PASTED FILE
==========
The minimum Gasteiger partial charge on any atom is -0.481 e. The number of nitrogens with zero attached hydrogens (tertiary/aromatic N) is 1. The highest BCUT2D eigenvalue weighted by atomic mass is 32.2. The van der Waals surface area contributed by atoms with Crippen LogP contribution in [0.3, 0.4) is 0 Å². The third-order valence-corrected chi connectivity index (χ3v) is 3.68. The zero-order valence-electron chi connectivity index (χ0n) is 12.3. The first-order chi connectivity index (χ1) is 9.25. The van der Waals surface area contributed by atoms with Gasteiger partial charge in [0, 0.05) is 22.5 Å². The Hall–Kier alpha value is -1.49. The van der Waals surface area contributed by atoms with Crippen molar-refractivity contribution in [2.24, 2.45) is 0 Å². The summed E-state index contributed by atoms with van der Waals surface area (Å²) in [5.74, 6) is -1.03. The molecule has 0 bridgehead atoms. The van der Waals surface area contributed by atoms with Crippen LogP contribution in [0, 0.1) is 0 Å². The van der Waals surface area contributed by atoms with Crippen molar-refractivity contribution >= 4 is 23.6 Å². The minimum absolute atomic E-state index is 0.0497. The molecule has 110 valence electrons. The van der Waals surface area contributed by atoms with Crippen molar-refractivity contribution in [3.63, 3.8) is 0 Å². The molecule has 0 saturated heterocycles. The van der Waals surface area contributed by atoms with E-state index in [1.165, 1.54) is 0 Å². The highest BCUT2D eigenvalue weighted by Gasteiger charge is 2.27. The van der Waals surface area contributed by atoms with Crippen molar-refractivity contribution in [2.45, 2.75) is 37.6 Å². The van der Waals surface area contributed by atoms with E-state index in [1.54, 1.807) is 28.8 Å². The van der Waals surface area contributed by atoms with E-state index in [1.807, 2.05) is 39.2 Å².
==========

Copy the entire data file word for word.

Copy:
The minimum Gasteiger partial charge on any atom is -0.481 e. The number of nitrogens with zero attached hydrogens (tertiary/aromatic N) is 1. The highest BCUT2D eigenvalue weighted by atomic mass is 32.2. The van der Waals surface area contributed by atoms with Crippen LogP contribution in [0.3, 0.4) is 0 Å². The third-order valence-corrected chi connectivity index (χ3v) is 3.68. The zero-order valence-electron chi connectivity index (χ0n) is 12.3. The first-order chi connectivity index (χ1) is 9.25. The van der Waals surface area contributed by atoms with Gasteiger partial charge in [0, 0.05) is 22.5 Å². The Hall–Kier alpha value is -1.49. The van der Waals surface area contributed by atoms with Crippen molar-refractivity contribution in [2.24, 2.45) is 0 Å². The summed E-state index contributed by atoms with van der Waals surface area (Å²) in [5.74, 6) is -1.03. The molecule has 0 bridgehead atoms. The van der Waals surface area contributed by atoms with Crippen LogP contribution in [0, 0.1) is 0 Å². The van der Waals surface area contributed by atoms with Crippen molar-refractivity contribution >= 4 is 23.6 Å². The minimum absolute atomic E-state index is 0.0497. The molecule has 110 valence electrons. The van der Waals surface area contributed by atoms with Crippen molar-refractivity contribution in [3.63, 3.8) is 0 Å². The molecule has 0 saturated heterocycles. The van der Waals surface area contributed by atoms with E-state index in [1.165, 1.54) is 0 Å². The highest BCUT2D eigenvalue weighted by Gasteiger charge is 2.27. The van der Waals surface area contributed by atoms with Crippen molar-refractivity contribution in [2.45, 2.75) is 37.6 Å². The van der Waals surface area contributed by atoms with E-state index in [1.54, 1.807) is 28.8 Å². The van der Waals surface area contributed by atoms with E-state index in [1.807, 2.05) is 39.2 Å².